Snowden kept his oath, at great personal cost. Obama is too much of a coward and opportunist to keep his. And as opposed to his predecessor, I?think he does have the mental capacity to know quite well what he is doing. And most importantly, what he is not doing.

Beech says:

Next time

So now the question is, how do we keep the cycle from repeating? Another candidate who wins based on a platform of stopping all these terrible abuses, then remembers how incredibly trustworthy he is in comparison to Obama. “Of course I won’t abuse all these powers, I’m a great guy! There’s a minimum of 4 years before I have to worry about curbing them! Think of all the terrorisms i could stop! Good thing such a great guy got elected, and not that other jerk who thinks exactly the same way about himself!”

Capt ICE Enforcer says:

Vote for

Hey everyone. You should vote for me to be your next President. I retire from the Air Force in two years. I hate politics, I will be corrupt but I am different because I am honest about it. Hire me for US President. I seen how current politics work. I hate it, and as an enlisted man I don’t play politics well. If your an idiot I will call you out on it. And I am smart enough to know that I am stupid and need all of your help.

Anonymous Coward says:

Re: Re:

Not voting means that you are automatically giving the next person who will vote that much more influence over who gets elected. The less people who vote, the more their individual vote counts.

Find someone to vote for who at least sounds like they might reform things, even if that person has no chance to be elected. At least then there is that extra bit of support for someone other than the main characters, and a slightly better chance that it will be noticed that people are unhappy with the status quo. Better to be heard than to be silent.

FM Hilton (profile) says:

Corruption and power

It’s a means to the ends-just because he looks and talks like he can be trusted, don’t be so damned naive about the capacity for corruption in any man/woman.

If he weren’t at least a little corrupt to begin with in the first place, he would not have become a politician, and those people are the very first to become corrupt, surrounded by yes-people, soft money and the lure of ‘more and more’ power and money.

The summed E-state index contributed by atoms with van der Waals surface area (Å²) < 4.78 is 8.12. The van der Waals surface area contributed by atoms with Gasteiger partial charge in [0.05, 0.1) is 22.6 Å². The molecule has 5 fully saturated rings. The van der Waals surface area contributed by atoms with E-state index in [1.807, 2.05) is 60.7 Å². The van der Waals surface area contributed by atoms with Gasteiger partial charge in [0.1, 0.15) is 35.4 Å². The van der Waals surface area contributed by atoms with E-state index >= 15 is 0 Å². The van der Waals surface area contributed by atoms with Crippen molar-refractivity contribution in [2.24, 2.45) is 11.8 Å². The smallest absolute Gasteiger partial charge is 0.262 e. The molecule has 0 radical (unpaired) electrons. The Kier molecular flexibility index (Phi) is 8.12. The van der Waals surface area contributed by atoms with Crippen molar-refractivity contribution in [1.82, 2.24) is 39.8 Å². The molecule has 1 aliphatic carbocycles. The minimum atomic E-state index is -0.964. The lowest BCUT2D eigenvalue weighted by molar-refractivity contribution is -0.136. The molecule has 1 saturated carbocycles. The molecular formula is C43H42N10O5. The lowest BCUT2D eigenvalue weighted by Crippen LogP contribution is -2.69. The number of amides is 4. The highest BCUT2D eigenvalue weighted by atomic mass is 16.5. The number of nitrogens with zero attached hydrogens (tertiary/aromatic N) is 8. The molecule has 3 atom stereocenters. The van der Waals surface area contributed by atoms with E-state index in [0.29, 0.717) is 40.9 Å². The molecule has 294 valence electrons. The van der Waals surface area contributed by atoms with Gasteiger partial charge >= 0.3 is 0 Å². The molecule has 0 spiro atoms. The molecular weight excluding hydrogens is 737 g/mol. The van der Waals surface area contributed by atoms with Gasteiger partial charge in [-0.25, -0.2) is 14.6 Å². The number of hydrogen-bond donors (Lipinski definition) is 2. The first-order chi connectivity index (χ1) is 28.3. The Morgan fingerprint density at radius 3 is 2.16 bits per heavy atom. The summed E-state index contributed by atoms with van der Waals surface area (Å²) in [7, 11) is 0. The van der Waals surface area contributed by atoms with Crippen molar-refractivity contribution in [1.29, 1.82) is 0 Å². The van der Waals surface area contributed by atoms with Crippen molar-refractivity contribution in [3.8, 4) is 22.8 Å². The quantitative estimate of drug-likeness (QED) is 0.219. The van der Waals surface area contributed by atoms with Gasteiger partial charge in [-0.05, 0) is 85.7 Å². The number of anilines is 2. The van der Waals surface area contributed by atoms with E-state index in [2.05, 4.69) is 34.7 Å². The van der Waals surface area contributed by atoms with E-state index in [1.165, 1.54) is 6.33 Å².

Remember, it takes a special kind of moral corruption and power hunger to want to be a politician-especially as President.Who wouldn’t want that kind of power?

Who wouldn’t be seduced by it?

After all, the President of the US is pretty powerful, and when you’re the one who holds the key to the black suitcase, you can do damned well whatever you want within some very extreme limits-but as long as you can seem to be incorruptible.

Talk is cheap; actions speak louder than words, and he’s been lying to us for a very long time by his actions on his campaign promises.

In other words, the same old shit in a different suit.

We were just swayed by the idea that a black man could be better than any white one in the office-as if the difference in pigmentation makes them exempt from corruption, or less likely to become corrupt/power hungry.

It doesn’t. Same old human problems under the skin.

Pragmatic says:

Re: Corruption and power

Politics is a dirty job but someone has to do it. This is the problem with hating the government instead of taking control of it; you end up creating a political vacuum in which only the people willing to become politicians make it, and the most successful ones are the ones who kowtow to the establishment.

And the establishment wants you to hate government and distrust politicians so you stop voting, leaving only those people who are willing to advance the establishment’s – or their favorite firebrand’s – agenda to actually vote. Ergo, the same people keep getting back in.

Only by creating a political environment in which the most successful politicians are the ones who serve the people best can we ever hope to effect a change.

If you don’t like the current crop of politicians, run for election. And be willing to hold the ones who are in power to account.

Anonymous Coward says:

Re: Re: Corruption and power

People stop voting because they swallow the propaganda that voting for a 3rd party candidate will be “throwing away their vote” – but on the contrary, proven public support of a minor party often leads to the major parties adopting some of its ideas in an attempt to re-capture those voters.

That One Guy (profile) says:

Shortsighted thinking

Say, for the sake of argument, that he honestly and truly believes that he would never abuse the power he’s been granted and is wanting more of… can he say the same for the guy after him? What about the person after him, and the one after them?